Your site has to be « search engine friendly » if you want your prospects to find you when they need you. Search Engine Optimization (SEO) is a set of strategies and techniques to make sure that you appear in search engines like Google when a certain set of keywords are entered in the search box.
Why precisely should you spend some time and money on SEO?
Well, the facts speak for themselves:
• In USA, 90% of local shoppers look online first and the most common tool used is search
• 70% – 85% of search engine users click on the organic search results (aka natural or non-sponsored results), while only 25% will click on a sponsored or Pay Per Click ad. As you can understand, getting good search engine positioning will help you grow your business.
But there are many other good reasons to optimize your website:
• Reach your target audience
• Build your reputation online
• Increase your presence on a local or global market: how your company’s site is found can be difficult with so many regional, national, and even international options. That’s why using SEO techniques can be the difference between high traffic and being lost in an ocean of information.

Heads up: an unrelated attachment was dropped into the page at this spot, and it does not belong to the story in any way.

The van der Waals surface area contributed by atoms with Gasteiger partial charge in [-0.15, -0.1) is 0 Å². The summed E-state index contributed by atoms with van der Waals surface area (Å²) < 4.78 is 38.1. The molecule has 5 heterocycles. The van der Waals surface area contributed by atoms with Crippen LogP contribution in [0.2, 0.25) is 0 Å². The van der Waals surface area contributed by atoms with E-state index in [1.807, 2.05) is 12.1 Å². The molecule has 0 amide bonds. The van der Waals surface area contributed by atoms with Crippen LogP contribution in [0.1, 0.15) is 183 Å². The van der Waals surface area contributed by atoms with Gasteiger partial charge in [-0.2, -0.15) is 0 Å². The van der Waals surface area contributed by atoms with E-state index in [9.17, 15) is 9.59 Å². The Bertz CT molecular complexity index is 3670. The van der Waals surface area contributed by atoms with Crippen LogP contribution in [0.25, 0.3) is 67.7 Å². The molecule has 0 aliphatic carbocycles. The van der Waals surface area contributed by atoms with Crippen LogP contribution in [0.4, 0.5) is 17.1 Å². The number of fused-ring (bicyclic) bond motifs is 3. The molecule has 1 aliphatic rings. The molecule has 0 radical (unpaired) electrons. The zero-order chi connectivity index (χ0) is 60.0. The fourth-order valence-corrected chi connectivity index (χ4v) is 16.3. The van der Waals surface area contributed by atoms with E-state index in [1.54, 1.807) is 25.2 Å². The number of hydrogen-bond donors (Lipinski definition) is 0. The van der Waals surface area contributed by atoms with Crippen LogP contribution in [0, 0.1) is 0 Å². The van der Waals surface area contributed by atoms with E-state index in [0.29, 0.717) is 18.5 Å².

• Low investment for high growth: optimization has more predictable long-term costs and ROI metrics as compared to other components of marketing strategies.
What is Search Engine Optimization by the way?
While SEO may sound simple and easy to do, it takes considerable planning and knowledge, and may take several months to deliver results. SEO is relying on marketing strategies, website code programming, architecture and persuasive copywriting techniques. Many factors have to be considered when optimizing a website. Some of them are on-page factors (on your website) and some are off-page (on other websites linking to yours). Today, Google ranks websites using more than 200 criteria as part of their algorithm. This algorithm, one of the best kept secrets in the world, changes very often of course!
And with the rapid growth of social media tools like Twitter, LinkedIn, Facebook and blogs, an entire new layer of techniques are being deployed to strengthen SEO : Social Media Optimization (SMO) techniques.
How do you rank ? This has to be your next question actually. Before doing any changes, make sure you evaluate your website with an SEO audit. It should at least include your search engine reputation, a technical audit, your website content analysis, your current keywords rankings, links analysis and your competition analysis. Once you know what can be improved, you will have to spend a few months working on SEO before you can really see any change. And yes, this is a never-ending process so you want to have a monthly SEO plan.